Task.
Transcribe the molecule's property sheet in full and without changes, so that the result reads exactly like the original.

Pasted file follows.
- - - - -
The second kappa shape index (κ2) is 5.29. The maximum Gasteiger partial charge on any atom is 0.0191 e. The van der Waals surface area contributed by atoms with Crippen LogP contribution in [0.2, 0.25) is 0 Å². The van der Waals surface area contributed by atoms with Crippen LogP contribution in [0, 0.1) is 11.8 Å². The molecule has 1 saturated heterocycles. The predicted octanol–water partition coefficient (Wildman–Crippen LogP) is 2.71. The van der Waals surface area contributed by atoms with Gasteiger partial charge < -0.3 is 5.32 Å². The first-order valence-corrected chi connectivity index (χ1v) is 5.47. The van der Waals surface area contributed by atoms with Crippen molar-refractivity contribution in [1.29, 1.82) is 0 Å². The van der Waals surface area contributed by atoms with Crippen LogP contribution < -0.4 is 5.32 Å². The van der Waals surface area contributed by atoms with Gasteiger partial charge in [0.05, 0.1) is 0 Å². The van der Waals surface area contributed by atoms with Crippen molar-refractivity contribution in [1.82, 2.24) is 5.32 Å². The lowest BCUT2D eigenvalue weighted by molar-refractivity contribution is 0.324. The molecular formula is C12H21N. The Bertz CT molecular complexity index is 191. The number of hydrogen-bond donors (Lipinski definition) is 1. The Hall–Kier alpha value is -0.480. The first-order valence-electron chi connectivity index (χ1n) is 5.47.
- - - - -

The second kappa shape index (κ2) is 5.29. The maximum Gasteiger partial charge on any atom is 0.0191 e. The van der Waals surface area contributed by atoms with Crippen LogP contribution in [0.2, 0.25) is 0 Å². The van der Waals surface area contributed by atoms with Crippen LogP contribution in [0, 0.1) is 11.8 Å². The molecule has 1 saturated heterocycles. The predicted octanol–water partition coefficient (Wildman–Crippen LogP) is 2.71. The van der Waals surface area contributed by atoms with Gasteiger partial charge < -0.3 is 5.32 Å². The first-order valence-corrected chi connectivity index (χ1v) is 5.47. The van der Waals surface area contributed by atoms with Crippen molar-refractivity contribution in [1.29, 1.82) is 0 Å². The van der Waals surface area contributed by atoms with Crippen LogP contribution < -0.4 is 5.32 Å². The van der Waals surface area contributed by atoms with Gasteiger partial charge in [0.05, 0.1) is 0 Å². The van der Waals surface area contributed by atoms with Crippen molar-refractivity contribution in [1.82, 2.24) is 5.32 Å². The lowest BCUT2D eigenvalue weighted by molar-refractivity contribution is 0.324. The molecular formula is C12H21N. The Bertz CT molecular complexity index is 191. The number of hydrogen-bond donors (Lipinski definition) is 1. The Hall–Kier alpha value is -0.480. The first-order valence-electron chi connectivity index (χ1n) is 5.47.